This is a sponsored cryptocurrency guide by eToro.
“Bitcoin, but with better privacy” - that’s how Zcash can be described in a simplified manner.
Zcash is a privacy-centric cryptocurrency that was forked from the Bitcoin source code back in 2016 with one major difference - Zcash allows users the flexibility to not disclose the contents of their transactions while keeping the transaction public should they wish to do so.
Bitcoin’s transactions can be verified easily because it is all displayed on a public decentralized ledger, and anyone can run analytics with the numbers there to verify that no Bitcoin has been double-spent nor created from thin air. Zcash, on the other hand, relies on clever mathematics to allow verification that a transaction actually occurred while keeping the details shielded from public scrutiny. Read on to find out more about Zcash!
Origins of Zcash, and the perceived “flaw” of Bitcoin
The need for privacy in the cryptocurrency sphere started way before the inception of Zcash. In the early years of Bitcoin, privacy advocates have been concerned with the total transparency of the Bitcoin ledger that would lead to privacy issues. For example, If John’s salary is paid in Bitcoin, it is easy for data sleuths to find out exactly how much he is paid as all the transactions are recorded on a public ledger. While it is possible for John to obscure his bitcoin addresses and transactions, the skills needed to do so might be above that of ordinary folks who aren’t privy to privacy techniques.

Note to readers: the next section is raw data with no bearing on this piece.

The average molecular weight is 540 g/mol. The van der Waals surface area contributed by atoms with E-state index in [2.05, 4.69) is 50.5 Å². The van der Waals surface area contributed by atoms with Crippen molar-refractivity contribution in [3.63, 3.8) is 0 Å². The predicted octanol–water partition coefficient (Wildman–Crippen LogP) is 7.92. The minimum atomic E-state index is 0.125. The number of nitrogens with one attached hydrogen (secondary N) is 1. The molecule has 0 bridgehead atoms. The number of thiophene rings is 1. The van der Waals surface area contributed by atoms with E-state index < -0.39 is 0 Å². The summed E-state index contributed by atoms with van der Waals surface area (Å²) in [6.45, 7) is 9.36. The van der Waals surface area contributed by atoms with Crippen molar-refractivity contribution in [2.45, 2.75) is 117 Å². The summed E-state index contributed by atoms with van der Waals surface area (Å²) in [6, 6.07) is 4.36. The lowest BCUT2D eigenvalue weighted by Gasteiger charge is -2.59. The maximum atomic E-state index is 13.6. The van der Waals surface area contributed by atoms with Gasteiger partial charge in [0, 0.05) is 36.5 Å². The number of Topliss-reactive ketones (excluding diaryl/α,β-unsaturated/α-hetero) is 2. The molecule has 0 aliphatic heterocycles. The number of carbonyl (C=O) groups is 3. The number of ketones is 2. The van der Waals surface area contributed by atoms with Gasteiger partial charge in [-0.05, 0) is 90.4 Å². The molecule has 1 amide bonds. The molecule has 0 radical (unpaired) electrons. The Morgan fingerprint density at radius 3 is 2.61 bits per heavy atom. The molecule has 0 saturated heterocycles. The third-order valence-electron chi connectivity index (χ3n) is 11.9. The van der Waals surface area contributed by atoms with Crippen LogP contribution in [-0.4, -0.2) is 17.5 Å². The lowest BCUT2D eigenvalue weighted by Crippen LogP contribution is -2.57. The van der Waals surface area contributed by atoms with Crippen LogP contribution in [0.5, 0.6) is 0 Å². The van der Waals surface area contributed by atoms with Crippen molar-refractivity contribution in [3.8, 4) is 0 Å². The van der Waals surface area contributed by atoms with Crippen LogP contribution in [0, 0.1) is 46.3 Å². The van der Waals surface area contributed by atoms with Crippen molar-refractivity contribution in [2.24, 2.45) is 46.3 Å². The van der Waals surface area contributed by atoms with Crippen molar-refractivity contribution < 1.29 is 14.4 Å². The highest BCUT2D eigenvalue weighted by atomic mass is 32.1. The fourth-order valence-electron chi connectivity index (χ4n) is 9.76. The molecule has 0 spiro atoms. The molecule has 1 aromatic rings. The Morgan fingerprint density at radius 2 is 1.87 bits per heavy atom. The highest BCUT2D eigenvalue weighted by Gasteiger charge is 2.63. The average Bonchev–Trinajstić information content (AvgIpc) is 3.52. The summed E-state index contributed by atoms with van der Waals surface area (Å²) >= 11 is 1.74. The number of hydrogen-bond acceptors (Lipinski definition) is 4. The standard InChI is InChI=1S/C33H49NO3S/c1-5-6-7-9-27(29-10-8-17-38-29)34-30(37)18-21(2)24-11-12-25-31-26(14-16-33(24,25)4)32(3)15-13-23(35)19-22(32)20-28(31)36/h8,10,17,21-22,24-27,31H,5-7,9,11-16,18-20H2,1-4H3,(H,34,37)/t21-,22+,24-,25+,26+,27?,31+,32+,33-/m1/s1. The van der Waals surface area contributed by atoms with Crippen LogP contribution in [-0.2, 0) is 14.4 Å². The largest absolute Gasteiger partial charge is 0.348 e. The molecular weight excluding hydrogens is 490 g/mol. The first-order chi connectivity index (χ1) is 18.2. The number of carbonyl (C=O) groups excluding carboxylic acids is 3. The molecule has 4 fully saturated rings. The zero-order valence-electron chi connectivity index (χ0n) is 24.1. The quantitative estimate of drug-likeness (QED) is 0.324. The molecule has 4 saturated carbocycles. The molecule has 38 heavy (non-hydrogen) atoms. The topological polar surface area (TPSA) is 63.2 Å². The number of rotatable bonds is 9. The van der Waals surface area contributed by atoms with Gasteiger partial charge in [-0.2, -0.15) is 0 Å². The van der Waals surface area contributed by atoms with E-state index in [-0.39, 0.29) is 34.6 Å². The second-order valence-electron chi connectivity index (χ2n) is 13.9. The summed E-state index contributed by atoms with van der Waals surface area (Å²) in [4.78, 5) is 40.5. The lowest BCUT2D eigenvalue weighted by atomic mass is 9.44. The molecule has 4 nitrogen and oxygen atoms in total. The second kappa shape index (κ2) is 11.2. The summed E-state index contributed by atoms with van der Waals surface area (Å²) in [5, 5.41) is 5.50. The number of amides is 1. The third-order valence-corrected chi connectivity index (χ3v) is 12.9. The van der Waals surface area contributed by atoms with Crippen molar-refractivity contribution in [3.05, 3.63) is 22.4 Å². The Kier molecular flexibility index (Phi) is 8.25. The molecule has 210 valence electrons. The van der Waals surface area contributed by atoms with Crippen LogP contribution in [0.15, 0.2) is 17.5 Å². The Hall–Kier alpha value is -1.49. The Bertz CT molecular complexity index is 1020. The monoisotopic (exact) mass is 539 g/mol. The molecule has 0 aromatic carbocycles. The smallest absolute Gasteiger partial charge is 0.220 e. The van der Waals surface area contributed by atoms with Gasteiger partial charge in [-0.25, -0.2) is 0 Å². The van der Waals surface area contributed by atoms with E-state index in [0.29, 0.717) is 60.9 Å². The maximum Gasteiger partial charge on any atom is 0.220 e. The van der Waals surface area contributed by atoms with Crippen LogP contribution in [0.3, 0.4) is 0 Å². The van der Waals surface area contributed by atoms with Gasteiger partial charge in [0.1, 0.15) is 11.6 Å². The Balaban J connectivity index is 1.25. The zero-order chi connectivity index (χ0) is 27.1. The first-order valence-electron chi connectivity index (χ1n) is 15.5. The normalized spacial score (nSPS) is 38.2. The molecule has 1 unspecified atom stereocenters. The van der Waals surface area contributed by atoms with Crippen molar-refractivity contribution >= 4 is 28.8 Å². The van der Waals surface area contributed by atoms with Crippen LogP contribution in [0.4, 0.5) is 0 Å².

It is exactly this thesis that led to the creation of the Zerocoin protocol by Matthew Green (John Hopkins University professor), a proposal that was planned for the Bitcoin Network itself. The Zerocoin protocol utilizes zk-SNARKs, a type of zero-knowledge proof construction. This Turing Award-winning cryptography technique helps to prove a computation (ie. transaction on a blockchain) has been done without revealing any other information. In short, it proves a statement to be true without revealing what the statement was.